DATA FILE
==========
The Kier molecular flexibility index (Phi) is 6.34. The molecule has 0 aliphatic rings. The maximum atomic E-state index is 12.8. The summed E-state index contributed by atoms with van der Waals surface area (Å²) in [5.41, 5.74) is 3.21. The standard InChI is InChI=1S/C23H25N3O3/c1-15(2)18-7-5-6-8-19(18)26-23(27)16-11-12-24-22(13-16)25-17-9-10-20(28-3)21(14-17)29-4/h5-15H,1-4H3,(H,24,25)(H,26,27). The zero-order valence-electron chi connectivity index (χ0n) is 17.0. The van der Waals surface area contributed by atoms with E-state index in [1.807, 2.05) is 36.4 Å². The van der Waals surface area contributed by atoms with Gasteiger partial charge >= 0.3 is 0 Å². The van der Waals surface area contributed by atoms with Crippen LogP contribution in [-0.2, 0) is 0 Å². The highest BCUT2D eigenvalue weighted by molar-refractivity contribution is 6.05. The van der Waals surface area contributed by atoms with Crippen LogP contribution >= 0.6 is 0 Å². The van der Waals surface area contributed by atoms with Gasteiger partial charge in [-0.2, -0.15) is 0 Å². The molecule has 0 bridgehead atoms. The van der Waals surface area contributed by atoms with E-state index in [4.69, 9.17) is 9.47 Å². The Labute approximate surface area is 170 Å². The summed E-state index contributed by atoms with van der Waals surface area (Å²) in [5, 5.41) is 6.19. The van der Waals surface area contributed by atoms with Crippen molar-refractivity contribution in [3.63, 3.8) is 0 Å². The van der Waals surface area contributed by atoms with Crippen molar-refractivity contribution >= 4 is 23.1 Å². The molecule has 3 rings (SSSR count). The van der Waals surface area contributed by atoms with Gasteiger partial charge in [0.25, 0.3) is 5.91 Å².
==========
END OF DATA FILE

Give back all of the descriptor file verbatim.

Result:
The Kier molecular flexibility index (Phi) is 6.34. The molecule has 0 aliphatic rings. The maximum atomic E-state index is 12.8. The summed E-state index contributed by atoms with van der Waals surface area (Å²) in [5.41, 5.74) is 3.21. The standard InChI is InChI=1S/C23H25N3O3/c1-15(2)18-7-5-6-8-19(18)26-23(27)16-11-12-24-22(13-16)25-17-9-10-20(28-3)21(14-17)29-4/h5-15H,1-4H3,(H,24,25)(H,26,27). The zero-order valence-electron chi connectivity index (χ0n) is 17.0. The van der Waals surface area contributed by atoms with E-state index in [1.807, 2.05) is 36.4 Å². The van der Waals surface area contributed by atoms with Gasteiger partial charge >= 0.3 is 0 Å². The van der Waals surface area contributed by atoms with Crippen LogP contribution in [-0.2, 0) is 0 Å². The highest BCUT2D eigenvalue weighted by molar-refractivity contribution is 6.05. The van der Waals surface area contributed by atoms with Crippen LogP contribution >= 0.6 is 0 Å². The van der Waals surface area contributed by atoms with Gasteiger partial charge in [-0.2, -0.15) is 0 Å². The molecule has 0 bridgehead atoms. The van der Waals surface area contributed by atoms with E-state index in [4.69, 9.17) is 9.47 Å². The Labute approximate surface area is 170 Å². The summed E-state index contributed by atoms with van der Waals surface area (Å²) in [5, 5.41) is 6.19. The van der Waals surface area contributed by atoms with Crippen molar-refractivity contribution in [3.63, 3.8) is 0 Å². The van der Waals surface area contributed by atoms with Crippen molar-refractivity contribution >= 4 is 23.1 Å². The molecule has 3 rings (SSSR count). The van der Waals surface area contributed by atoms with Gasteiger partial charge in [0.25, 0.3) is 5.91 Å².